Registration of collective mark required to provide rules for its use :
- What people will be the users of the brand and their relationship with the applicant;
- Declaration that the applicant will monitor the use of the mark;
- Precise description of the exercised control over use of the mark;
- How do the members apply for membership in the organization which owns the mark
Community collective mark
A collective mark can be any mark (e.g. word, figurative, 3D, etc.), provided that it belongs to a legal person of public law or to an association and it is used to distinguish the goods and services of the members of that association from those of other undertakings.
Under the CTM Regulation (CTMR), there are specific provisions on the protection of collective marks.
Being an indication to serve to designate geographical origin of the goods or services is not an obstacle for the registration of a collective mark. This is in contrast to an individual CTM where a geographical indication cannot be registered for being descriptive.
An applicant for a collective mark is requested to submit regulations governing its use, otherwise the application will be refused.
You can use a collective mark in order to publicise products which are characteristic of your region. Collective marks may be used together with the individual trade mark of the producer of a given good. This allows companies to differentiate their own products from those of competitors, while at the same time benefiting from the confidence of the consumers in products or services offered under the collective mark.
A Community collective mark shall be a Community trade mark which is described as such when the mark is applied for and is capable of distinguishing the goods or services of the members of the association which is the proprietor of the mark from those of other undertakings. Associations of manufacturers, producers, suppliers of services, or traders which, under the terms of the law governing them, have the capacity in their own name to have rights and obligations of all kinds, to make contracts or accomplish other legal acts and to sue and be sued, as well as legal persons governed by public law, may apply for Community collective marks.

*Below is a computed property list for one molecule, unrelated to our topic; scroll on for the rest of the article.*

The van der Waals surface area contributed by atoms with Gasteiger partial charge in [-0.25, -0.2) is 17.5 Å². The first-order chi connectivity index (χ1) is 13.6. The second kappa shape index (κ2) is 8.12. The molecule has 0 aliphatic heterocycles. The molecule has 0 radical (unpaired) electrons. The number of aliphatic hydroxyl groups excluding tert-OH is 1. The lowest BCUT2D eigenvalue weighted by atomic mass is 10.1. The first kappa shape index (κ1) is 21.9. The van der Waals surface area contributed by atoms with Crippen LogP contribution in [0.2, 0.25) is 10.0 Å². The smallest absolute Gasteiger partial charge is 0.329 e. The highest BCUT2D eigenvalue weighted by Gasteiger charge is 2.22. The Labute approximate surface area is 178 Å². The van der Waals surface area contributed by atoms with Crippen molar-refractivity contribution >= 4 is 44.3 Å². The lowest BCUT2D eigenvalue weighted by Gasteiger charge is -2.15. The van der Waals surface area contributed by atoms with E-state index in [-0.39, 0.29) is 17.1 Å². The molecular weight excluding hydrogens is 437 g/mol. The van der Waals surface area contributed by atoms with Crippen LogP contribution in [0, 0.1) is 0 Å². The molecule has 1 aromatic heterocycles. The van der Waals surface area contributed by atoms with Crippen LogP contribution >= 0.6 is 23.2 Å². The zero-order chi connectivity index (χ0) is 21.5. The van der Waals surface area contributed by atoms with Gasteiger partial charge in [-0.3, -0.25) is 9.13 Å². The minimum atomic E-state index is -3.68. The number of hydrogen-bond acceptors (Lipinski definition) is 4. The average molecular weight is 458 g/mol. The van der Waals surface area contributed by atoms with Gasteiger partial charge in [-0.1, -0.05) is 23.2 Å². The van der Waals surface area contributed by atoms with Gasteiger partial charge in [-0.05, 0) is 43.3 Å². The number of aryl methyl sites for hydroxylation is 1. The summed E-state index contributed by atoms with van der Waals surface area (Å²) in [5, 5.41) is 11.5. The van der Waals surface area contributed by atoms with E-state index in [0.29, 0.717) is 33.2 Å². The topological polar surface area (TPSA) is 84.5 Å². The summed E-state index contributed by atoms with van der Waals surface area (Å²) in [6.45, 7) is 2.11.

An applicant for a Community collective mark must submit regulations governing its use withinthe period prescribed. The regulations governing use shall specify the persons authorized to use the mark, the conditions of membership of the association and, where they exist, the conditions of use of the mark including sanctions. The regulations governing use of a mark must authorize any person whose goods or services originate in the geographical area concerned to become a member of the association which is the proprietor of the mark.
Article 68: Use of marks
Use of a Community collective mark by any person who has authority to use it shall satisfy the requirements of this Regulation, provided that the other conditions which this Regulation imposes with regard to the use of Community trade marks are fulfilled.
Source : www.oami.europa.eu
A CTM is a trade mark valid across the European Union, registered with OHIM in accordance with the provisions of the CTM Regulations.
Scope and validity
A CTM is valid in the European Union as a whole. It is not possible to limit the geographic scope of protection to certain Member States.
A CTM is valid for 10 years and can be renewed indefinitely for periods of ten years.
Level of protection
A CTM confers on its proprietor an exclusive right to use the trade mark and to prevent third parties to use, without consent, the same or a similar mark for identical or similar goods and/or services as those protected by the CTM.
The CTM system provides for one single registration procedure, consisting of:
- a single application
- a single language of procedure
- a single administrative centre and
- a single file to be managed.
The CTM grants its owner an exclusive right in the 27 member states of the European Union at a reasonable cost.
After any future enlargement of the European Union, any CTM registered or applied for will be automatically extended to the new member states without formality or fee.
Enforcing your rights
A CTM grants its proprietor an exclusive right to prevent unauthorised use of the mark in trade without his/her consent. More specifically, the proprietor is entitled to prevent unauthorised third parties from: putting the registered CTM onto their goods or packaging; offering goods, putting them on the market or stocking them for commercial purposes using the registered CTM; offering or supplying services carrying the registered CTM; importing or exporting goods under it; and using it on business papers and in advertising.